The blogosphere is afire with repudiation of offensive speech, catalyzed by Kathy Sierra's decision to stop blogging forever (or, presumably, until such speech isn't part of the Internet—e.g., an end to flamewars). Let me start this entry by saying that I like Kathy's blog: I can't think of a single entry that I haven't enjoyed and I have tremendous respect for her as a blogger and as an evangelist for evangelism. But I'm sorry to say that this move and the mob response really rankles me.
First, I've lost some respect for Kathy because this isn't, in my experience, how strong women behave in the face of adversity or withering statements. Rather than recoiling and stifling your voice, I think a strong person would shout louder. The person or people responsible for the statements she cites want her to shut up, they want her to stop blogging. Complying with such demands just emboldens them in the future.
The cry of misogyny seems misplaced to me because the vile statements and epithets were directed at Kathy Sierra. They strike me as hatred of one woman, not women in general. Maybe the posters are misogynists, maybe they aren't. With anonymity comes the inability to distinguish between copycats and amplifiers. You just can't know that two people going by the same name are the same person or vice versa.
Further, as death threats go, they seem pretty low-key. Michelle Malkin's litany of death threats she's compiled is pretty scary. The worst offense that I read was about desiring to see her in a noose. Maybe I've got thicker skin, but that doesn't seem specific—something I think actionable death threats have to be to get the police involved. Intimidation isn't the same as death threats; let's not conflate bullying with thuggery.
The response from the blogosphere has alternated between self-serving statements like Robert Scoble's staging a sympathy blogging strike for a week and falling over themselves to deplore those making the comments. Meanwhile, the story got picked up by the BBC and the San Francisco Chronicle. Traffic and discussion have surged to the blogs that have covered this story, but I'm sure no one could possibly have had that in mind in making their public denunciations. (I am well aware of the irony of me making an entry about this story. But I don't have traffic, don't expect any from this, and am only writing this because the whole thing bugs me.)
To my mind, this is the latest in the Trottist campaign for civility. Nearly every one of the screeds I've read admonishing the perpetrators (including Kathy's original entry) position this as a threat to the blogging world. It's as if this sort of behavior is the norm or even an insidious part of the blogosphere. In my travels (and online they're extensive), I've come across plenty of incivility but rarely threats. I've had a few on my blogs (even on my family one) and I've had some illicit requests for my daughter's picture. They rattled me every time. But I did what was ultimately within my power: deleted the comments, banned the IPs, removed the pictures, and changed my behavior for the future. I didn't stop blogging; I just started blogging better. If someone threatened my life, I'd brush it off unless I had some reason to believe that it wasn't just talk. Like if they were left on my voice mail or nailed to my door. A comment on a public site is just too easy to make. I'd want to see that the person had made some effort to inject himself into my life.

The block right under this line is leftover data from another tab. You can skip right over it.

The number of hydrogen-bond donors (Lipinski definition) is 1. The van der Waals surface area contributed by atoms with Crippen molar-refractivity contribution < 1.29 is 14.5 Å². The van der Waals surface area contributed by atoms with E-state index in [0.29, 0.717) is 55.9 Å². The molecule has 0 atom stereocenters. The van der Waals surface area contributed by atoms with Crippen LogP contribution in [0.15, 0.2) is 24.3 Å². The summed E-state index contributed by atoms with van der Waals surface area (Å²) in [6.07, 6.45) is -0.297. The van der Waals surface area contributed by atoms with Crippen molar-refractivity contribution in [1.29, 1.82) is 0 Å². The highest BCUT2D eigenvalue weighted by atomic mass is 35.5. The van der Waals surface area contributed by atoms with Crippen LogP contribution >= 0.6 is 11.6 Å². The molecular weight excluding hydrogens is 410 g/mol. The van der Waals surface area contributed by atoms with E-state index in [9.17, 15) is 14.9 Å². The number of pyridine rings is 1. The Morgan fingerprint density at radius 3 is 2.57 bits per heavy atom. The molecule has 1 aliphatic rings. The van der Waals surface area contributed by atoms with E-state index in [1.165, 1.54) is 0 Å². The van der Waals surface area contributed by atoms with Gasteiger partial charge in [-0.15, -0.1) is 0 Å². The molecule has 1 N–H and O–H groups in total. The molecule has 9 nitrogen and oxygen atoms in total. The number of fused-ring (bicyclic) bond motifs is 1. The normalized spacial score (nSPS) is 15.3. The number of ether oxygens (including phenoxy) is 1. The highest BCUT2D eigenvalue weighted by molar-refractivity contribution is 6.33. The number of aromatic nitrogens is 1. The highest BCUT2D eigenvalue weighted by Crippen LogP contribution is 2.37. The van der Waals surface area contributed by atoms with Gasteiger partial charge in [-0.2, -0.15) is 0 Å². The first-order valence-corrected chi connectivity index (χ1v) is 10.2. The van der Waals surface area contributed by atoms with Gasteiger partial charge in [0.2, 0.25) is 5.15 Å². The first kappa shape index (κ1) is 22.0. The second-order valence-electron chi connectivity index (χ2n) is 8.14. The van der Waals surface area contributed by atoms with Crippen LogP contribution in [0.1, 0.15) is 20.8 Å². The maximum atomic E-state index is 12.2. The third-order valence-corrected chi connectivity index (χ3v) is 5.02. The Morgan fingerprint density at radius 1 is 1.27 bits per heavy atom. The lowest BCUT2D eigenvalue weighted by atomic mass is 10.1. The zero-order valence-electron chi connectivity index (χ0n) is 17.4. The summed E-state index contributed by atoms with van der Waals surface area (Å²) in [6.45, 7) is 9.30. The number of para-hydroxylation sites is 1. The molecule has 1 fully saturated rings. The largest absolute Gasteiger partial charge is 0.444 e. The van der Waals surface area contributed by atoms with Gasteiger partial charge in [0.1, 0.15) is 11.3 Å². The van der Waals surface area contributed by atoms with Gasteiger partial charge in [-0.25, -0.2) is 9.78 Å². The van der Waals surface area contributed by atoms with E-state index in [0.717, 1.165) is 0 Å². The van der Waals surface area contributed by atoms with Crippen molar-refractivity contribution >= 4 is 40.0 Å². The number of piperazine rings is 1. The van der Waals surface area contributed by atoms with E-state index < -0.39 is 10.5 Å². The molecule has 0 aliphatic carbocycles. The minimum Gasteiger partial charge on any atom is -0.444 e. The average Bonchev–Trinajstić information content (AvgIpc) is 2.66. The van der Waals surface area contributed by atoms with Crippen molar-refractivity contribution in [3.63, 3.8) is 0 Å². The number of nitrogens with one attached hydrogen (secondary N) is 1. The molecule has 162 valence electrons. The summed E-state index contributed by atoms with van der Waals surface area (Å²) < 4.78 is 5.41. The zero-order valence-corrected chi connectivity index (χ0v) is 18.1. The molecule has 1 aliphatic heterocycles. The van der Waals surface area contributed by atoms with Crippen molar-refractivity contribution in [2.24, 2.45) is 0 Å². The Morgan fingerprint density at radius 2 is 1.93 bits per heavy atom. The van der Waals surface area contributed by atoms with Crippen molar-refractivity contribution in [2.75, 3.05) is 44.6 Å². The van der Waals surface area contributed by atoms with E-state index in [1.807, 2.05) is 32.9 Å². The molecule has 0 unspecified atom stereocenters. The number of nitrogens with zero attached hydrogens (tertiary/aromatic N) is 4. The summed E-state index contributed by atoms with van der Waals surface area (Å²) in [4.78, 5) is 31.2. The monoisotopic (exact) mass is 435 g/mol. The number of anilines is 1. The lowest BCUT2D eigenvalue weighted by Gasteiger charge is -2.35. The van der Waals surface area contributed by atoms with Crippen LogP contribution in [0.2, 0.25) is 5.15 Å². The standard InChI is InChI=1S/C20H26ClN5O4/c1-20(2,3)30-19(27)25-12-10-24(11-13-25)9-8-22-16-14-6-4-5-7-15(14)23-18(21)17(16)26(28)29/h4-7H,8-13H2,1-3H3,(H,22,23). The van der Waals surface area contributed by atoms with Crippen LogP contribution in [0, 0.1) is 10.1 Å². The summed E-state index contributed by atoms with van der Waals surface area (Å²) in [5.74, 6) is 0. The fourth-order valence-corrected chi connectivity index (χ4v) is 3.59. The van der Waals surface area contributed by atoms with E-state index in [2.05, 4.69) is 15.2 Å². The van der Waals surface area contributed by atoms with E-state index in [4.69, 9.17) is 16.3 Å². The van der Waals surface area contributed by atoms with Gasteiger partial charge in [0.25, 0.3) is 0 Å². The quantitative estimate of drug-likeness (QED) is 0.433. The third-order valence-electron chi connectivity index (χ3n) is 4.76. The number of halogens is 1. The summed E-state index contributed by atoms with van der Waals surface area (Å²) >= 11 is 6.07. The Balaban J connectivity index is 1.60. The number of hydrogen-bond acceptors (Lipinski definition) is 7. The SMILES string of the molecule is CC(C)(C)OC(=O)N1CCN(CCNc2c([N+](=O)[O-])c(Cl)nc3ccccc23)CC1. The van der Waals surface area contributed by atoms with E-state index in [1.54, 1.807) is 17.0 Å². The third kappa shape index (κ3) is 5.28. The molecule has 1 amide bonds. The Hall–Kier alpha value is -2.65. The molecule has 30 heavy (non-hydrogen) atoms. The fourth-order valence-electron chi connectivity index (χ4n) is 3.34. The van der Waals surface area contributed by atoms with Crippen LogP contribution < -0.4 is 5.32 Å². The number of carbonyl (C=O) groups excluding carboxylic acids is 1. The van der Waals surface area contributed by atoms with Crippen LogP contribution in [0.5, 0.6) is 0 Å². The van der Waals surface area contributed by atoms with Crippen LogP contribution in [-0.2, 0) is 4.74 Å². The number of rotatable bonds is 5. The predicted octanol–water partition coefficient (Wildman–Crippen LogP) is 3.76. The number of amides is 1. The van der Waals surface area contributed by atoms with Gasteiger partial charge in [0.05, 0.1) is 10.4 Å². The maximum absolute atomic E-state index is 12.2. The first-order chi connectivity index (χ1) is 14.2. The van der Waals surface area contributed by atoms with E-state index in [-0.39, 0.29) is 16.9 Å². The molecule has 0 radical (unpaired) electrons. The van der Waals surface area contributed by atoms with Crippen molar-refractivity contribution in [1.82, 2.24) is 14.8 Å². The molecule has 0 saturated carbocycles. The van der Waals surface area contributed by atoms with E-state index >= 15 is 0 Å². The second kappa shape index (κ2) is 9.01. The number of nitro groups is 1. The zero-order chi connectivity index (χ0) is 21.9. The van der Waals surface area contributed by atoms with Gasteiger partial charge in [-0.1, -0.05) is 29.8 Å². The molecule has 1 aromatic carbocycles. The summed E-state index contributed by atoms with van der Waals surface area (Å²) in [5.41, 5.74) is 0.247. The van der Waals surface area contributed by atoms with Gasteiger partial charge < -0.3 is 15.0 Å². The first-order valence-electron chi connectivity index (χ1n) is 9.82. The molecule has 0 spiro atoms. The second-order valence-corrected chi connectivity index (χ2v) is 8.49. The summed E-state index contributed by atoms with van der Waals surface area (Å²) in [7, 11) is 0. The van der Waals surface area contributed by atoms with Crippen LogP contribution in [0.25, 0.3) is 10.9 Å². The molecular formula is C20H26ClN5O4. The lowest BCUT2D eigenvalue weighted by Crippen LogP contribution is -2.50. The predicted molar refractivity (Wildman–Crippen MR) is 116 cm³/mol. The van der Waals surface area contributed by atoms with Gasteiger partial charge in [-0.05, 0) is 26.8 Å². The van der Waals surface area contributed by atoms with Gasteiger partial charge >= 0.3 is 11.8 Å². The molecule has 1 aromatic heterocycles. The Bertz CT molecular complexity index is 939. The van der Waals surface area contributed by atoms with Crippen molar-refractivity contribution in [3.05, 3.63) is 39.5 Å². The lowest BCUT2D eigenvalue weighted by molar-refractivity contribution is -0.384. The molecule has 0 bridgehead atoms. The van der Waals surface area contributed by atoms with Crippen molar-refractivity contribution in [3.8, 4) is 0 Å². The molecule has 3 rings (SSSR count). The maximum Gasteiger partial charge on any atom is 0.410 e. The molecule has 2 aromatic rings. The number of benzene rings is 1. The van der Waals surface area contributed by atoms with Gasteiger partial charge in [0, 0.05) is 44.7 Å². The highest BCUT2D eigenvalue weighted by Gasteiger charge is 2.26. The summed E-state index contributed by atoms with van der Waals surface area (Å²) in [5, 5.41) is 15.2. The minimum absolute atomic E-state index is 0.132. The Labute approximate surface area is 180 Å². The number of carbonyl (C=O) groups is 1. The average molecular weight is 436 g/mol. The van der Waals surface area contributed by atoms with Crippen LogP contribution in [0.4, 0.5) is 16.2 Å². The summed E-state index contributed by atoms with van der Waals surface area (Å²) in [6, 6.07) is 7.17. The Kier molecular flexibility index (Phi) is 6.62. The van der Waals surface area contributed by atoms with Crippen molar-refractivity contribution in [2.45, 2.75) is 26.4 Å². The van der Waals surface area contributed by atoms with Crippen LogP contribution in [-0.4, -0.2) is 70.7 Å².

For the record, I think the comments left were disgusting, rude, and inappropriate. Death threats? Maybe, but I don't really know the law. I think there's a bunch of overreaction from nearly everyone involved. The proper response is to delete the comments if it's within your power, ignore the specific participants (they'd love the attention and traffic), and publicly state your indefatigability. Anything less plays right into their hands.
[UPDATE: Oh, I reread Kathy's entry. I think talking about slitting someone's throat is worse than the noose comment. So it's more vile than I originally read. Still too vague to be a death threat to my mind. Also, on further reflection, I think parents should do whatever they think is best to protect their children and families. So while I wouldn't have expected Kathy to close up shop, I can't exactly fault her for it if she thought her family was at risk.]
[UPDATE (4/2/2007): Kathy's posted a blog entry. It notes that she's going to be on CNN today talking about this. Scoble notes that he was supposed to be on that program too, but he got cut. This all seems more and more disingenuous as it plays out. Death threats are no laughing matter, but shouldn't we reserve the outrage and fear for when they're credible?]
[UPDATE 2 (4/2/2007): This is a good article on the subject from Kuro5hin.]